Painting Therapy for Cancer-Related Fatigue

Dagmar Brauer, Cristina Mösch de Carvalho

Last update: 04.02.2020

The following suggestions for painting therapy exercises have been selected for their relevance to the different levels of cancer-related fatigue (CRF): the level of vitality, the level of emotions and the level of cognitive activity. These exercises were used in a multimodal CRF study, and they have also proven their worth for people who have fatigue syndrome in general (1). They are suitable for group and individual therapy when the main complaint that painting therapy is being used to treat is CRF.

On the level of vitality, CRF is associated with an extraordinary lack of strength and a reduction in performance, with daytime sleepiness and a greatly increased need for rest. Emotionally it is associated with lack of motivation, as well as depressive and anxious moods. Cognitively there are difficulties with concentration and memory.

This makes all painting therapy exercises relevant which can serve to strengthen etheric processes, such as “breathing color” exercises, light/dark rhythms, movements of color and form, and exercises which strengthen mental processes, such as experiencing formative and creative forces when drawing, or when painting and developing an (individual) motif, as well as exercises which work with directed attention, with the person’s own creative activity, and which honor and integrate artistic/cultural experiences in the specific life situation of the cancer patient (2).

Exercises to strengthen vital and rhythmic forces

  • Variations of blue/yellow mixtures (“green” exercises) in a wet-on-wet or watercolor layering technique.
    Paint generous surfaces of green. Yellow and blue combine in green as light and dark.

  •  Figure-eights and simple basic forms copied from nature in all variations.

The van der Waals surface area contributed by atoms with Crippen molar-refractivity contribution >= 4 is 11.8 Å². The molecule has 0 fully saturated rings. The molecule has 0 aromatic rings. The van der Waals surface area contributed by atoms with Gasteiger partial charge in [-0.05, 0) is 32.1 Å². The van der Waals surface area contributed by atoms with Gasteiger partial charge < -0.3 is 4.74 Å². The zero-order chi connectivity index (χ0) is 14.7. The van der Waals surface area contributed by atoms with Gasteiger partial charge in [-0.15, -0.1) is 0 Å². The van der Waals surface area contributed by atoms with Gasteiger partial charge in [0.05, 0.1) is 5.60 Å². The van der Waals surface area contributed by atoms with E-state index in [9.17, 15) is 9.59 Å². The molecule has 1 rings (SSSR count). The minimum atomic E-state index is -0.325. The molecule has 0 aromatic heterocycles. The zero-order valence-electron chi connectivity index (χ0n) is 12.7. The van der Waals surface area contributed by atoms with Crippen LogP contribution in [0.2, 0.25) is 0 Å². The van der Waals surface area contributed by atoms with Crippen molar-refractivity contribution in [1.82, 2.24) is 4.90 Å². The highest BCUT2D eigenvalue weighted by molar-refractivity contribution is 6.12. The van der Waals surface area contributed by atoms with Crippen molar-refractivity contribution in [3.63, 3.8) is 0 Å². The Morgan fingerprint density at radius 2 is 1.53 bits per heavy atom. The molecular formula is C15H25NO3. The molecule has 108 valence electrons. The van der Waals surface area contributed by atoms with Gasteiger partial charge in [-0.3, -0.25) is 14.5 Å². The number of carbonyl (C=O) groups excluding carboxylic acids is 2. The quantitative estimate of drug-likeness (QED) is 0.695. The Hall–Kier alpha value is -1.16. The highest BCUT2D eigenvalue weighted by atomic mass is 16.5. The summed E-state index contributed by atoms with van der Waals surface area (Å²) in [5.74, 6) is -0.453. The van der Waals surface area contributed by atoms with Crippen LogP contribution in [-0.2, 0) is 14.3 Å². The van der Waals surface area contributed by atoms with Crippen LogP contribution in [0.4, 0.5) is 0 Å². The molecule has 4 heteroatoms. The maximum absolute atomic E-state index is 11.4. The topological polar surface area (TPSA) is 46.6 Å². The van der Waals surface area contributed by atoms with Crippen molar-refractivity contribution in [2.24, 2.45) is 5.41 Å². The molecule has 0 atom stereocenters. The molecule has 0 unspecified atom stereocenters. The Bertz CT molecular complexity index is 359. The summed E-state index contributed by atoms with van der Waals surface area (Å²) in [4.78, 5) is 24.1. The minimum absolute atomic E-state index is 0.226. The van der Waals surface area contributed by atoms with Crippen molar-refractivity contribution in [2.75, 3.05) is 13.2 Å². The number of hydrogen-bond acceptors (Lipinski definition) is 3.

• Rounded or closed movements from form drawing, which can be enlarged and reduced rhythmically and playfully.
    “Rhythm carries life.” (3, p. 435)

  • Light and dark exercises, painting contrasts between light and dark,
    such as with coal pigments. This offers the person’s soul a way to experience tension and resilience through an artistic experience, which can have a physiological effect on the person’s etheric body.

  • Green as an afterimage
    To do this exercise, fasten a piece of red paper at least 30 x 30 cm in size to a white wall and have the patient look at it from a distance for about half a minute to one minute. Then remove the red paper, in the place of which the viewer should see bright green. The afterimage lives in real perception and is only projected onto the outer surface through the person’s gaze. This physiological sensory process is a good indicator of how powerful the person’s capacity for etheric formative activity currently is.

To strengthen the soul’s emotional forces

All the following exercise pictures guide the soul’s life between light and darkness into a logical color sequence of pictures. We use art to stimulate the experience of a day/night rhythm.